Photo Sarah-Al-ArshaniAl-Arshani works a late shift on the West Coast aggregating and doing original reporting on stories unfolding around the globe. She is fluent in Arabic.

Check out some of Sarah’s work: The Los Angeles mayor announced that coronavirus surpasses heart disease. She wrote about how the pandemic would hurt the ability to treat other serious diseases worldwide. In February, she interviewed a disease expert who warned that some countries would be ill-prepared to deal with COVID-19.

What are you working on now?

I have a regular shift where I monitor breaking news. Another part is doing some longterm projects; right now it’s focusing on the pandemic, some of those stories that aren’t being reported on.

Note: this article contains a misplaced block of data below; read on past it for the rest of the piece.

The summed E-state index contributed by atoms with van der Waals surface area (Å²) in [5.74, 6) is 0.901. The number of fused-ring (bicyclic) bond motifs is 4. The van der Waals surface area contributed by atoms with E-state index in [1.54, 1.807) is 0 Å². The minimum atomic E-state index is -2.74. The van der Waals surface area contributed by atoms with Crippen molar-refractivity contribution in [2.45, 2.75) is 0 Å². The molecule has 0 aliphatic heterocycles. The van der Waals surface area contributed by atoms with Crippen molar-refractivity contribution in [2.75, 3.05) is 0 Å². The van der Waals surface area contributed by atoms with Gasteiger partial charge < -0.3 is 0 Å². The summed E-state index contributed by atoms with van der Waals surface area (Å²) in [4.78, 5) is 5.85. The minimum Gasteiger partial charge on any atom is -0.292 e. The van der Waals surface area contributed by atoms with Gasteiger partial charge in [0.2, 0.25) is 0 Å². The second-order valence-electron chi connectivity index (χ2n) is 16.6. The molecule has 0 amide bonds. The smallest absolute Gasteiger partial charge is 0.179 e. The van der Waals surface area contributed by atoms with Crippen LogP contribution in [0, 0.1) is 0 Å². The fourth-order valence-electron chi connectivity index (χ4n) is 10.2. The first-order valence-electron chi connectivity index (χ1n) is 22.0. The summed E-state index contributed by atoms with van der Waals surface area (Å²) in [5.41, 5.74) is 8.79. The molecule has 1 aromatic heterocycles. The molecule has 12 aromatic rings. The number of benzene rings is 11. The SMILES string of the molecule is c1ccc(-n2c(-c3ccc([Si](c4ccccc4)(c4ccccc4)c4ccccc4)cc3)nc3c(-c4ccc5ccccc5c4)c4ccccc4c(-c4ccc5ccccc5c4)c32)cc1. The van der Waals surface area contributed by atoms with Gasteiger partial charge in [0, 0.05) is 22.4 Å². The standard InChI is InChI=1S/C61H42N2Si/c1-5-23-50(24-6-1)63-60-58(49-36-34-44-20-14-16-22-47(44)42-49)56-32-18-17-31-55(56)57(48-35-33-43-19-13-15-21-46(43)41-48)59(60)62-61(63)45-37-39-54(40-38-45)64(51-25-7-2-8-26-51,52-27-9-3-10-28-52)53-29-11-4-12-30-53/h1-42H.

I started covering (the coronavirus pandemic) back when it was first happening in China. I had noticed during the ebola epidemic that we had another epidemic: people dying of other diseases because there wasn’t enough care. Not long after that, we started seeing cases of people (in China) who couldn’t get access to medicine or surgery. Having had that experience I’ve said: How is that going to happen in the United States? That changes day to day.

I started noticing these stories popping up: Calls to suicide lines. I called experts around the country: what’s the trend in this country right now? What can we do? As much as a lot of our coverage has been “here’s what’s happening now,” it’s also going to play out very differently across other scenarios. It’s also going to play out not just in terms of a Covid pandemic. There will be other residual effects: economic and health.